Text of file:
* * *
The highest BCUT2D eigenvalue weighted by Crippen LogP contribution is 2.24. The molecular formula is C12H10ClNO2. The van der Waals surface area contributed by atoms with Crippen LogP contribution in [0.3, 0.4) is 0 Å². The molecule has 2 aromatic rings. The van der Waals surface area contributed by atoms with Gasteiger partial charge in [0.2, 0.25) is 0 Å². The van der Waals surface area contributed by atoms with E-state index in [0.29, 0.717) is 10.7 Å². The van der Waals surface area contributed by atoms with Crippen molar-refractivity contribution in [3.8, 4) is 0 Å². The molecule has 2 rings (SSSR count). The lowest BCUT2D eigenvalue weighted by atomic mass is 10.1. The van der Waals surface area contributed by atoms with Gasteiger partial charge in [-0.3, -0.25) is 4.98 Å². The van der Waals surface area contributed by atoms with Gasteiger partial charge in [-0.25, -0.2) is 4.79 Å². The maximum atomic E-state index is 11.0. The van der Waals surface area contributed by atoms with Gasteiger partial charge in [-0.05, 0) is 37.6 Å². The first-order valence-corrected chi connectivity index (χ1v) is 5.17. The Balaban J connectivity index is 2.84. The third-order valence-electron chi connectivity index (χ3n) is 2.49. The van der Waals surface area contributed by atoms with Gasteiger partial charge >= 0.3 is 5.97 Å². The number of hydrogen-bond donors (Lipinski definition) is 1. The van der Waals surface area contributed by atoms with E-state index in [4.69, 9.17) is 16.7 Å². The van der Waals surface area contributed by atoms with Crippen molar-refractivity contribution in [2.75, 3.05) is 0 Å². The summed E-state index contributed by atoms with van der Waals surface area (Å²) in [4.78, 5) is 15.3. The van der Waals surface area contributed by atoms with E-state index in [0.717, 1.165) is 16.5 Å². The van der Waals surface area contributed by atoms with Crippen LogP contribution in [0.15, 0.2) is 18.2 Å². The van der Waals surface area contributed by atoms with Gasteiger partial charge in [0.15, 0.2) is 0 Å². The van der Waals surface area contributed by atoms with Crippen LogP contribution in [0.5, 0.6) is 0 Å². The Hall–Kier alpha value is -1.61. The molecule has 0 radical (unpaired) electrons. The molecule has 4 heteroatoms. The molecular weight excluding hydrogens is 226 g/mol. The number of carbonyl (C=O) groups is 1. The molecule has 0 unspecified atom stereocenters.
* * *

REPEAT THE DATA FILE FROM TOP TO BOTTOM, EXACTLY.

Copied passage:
The highest BCUT2D eigenvalue weighted by Crippen LogP contribution is 2.24. The molecular formula is C12H10ClNO2. The van der Waals surface area contributed by atoms with Crippen LogP contribution in [0.3, 0.4) is 0 Å². The molecule has 2 aromatic rings. The van der Waals surface area contributed by atoms with Gasteiger partial charge in [0.2, 0.25) is 0 Å². The van der Waals surface area contributed by atoms with E-state index in [0.29, 0.717) is 10.7 Å². The van der Waals surface area contributed by atoms with Crippen molar-refractivity contribution in [3.8, 4) is 0 Å². The molecule has 2 rings (SSSR count). The lowest BCUT2D eigenvalue weighted by atomic mass is 10.1. The van der Waals surface area contributed by atoms with Gasteiger partial charge in [-0.3, -0.25) is 4.98 Å². The van der Waals surface area contributed by atoms with Gasteiger partial charge in [-0.25, -0.2) is 4.79 Å². The maximum atomic E-state index is 11.0. The van der Waals surface area contributed by atoms with Gasteiger partial charge in [-0.05, 0) is 37.6 Å². The first-order valence-corrected chi connectivity index (χ1v) is 5.17. The Balaban J connectivity index is 2.84. The third-order valence-electron chi connectivity index (χ3n) is 2.49. The van der Waals surface area contributed by atoms with Gasteiger partial charge >= 0.3 is 5.97 Å². The number of hydrogen-bond donors (Lipinski definition) is 1. The van der Waals surface area contributed by atoms with E-state index in [4.69, 9.17) is 16.7 Å². The van der Waals surface area contributed by atoms with Crippen molar-refractivity contribution in [2.75, 3.05) is 0 Å². The summed E-state index contributed by atoms with van der Waals surface area (Å²) in [4.78, 5) is 15.3. The van der Waals surface area contributed by atoms with E-state index in [0.717, 1.165) is 16.5 Å². The van der Waals surface area contributed by atoms with Crippen LogP contribution in [0.15, 0.2) is 18.2 Å². The van der Waals surface area contributed by atoms with Gasteiger partial charge in [0.15, 0.2) is 0 Å². The van der Waals surface area contributed by atoms with Crippen LogP contribution in [0.5, 0.6) is 0 Å². The Hall–Kier alpha value is -1.61. The molecule has 0 radical (unpaired) electrons. The molecule has 4 heteroatoms. The molecular weight excluding hydrogens is 226 g/mol. The number of carbonyl (C=O) groups is 1. The molecule has 0 unspecified atom stereocenters.